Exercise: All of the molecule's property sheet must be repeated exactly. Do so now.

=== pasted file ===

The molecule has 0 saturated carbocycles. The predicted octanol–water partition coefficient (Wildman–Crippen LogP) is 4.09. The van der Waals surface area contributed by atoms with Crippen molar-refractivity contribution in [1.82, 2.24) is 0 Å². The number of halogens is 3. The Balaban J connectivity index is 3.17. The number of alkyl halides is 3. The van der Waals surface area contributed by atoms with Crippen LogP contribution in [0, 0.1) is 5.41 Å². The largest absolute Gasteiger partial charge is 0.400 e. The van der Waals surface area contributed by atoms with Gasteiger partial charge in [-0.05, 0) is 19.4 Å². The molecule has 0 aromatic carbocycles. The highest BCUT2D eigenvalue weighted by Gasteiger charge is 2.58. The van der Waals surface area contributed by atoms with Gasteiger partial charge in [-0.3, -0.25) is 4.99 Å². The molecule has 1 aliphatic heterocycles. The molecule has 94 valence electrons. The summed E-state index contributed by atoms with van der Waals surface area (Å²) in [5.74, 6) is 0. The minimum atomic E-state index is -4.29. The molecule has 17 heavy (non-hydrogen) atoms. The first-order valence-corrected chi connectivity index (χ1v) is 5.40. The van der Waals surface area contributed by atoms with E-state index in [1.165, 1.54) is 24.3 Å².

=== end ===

The molecule has 0 saturated carbocycles. The predicted octanol–water partition coefficient (Wildman–Crippen LogP) is 4.09. The van der Waals surface area contributed by atoms with Crippen molar-refractivity contribution in [1.82, 2.24) is 0 Å². The number of halogens is 3. The Balaban J connectivity index is 3.17. The number of alkyl halides is 3. The van der Waals surface area contributed by atoms with Crippen LogP contribution in [0, 0.1) is 5.41 Å². The largest absolute Gasteiger partial charge is 0.400 e. The van der Waals surface area contributed by atoms with Gasteiger partial charge in [-0.05, 0) is 19.4 Å². The molecule has 0 aromatic carbocycles. The highest BCUT2D eigenvalue weighted by Gasteiger charge is 2.58. The van der Waals surface area contributed by atoms with Gasteiger partial charge in [-0.3, -0.25) is 4.99 Å². The molecule has 1 aliphatic heterocycles. The molecule has 94 valence electrons. The summed E-state index contributed by atoms with van der Waals surface area (Å²) in [5.74, 6) is 0. The minimum atomic E-state index is -4.29. The molecule has 17 heavy (non-hydrogen) atoms. The first-order valence-corrected chi connectivity index (χ1v) is 5.40. The van der Waals surface area contributed by atoms with E-state index in [1.165, 1.54) is 24.3 Å².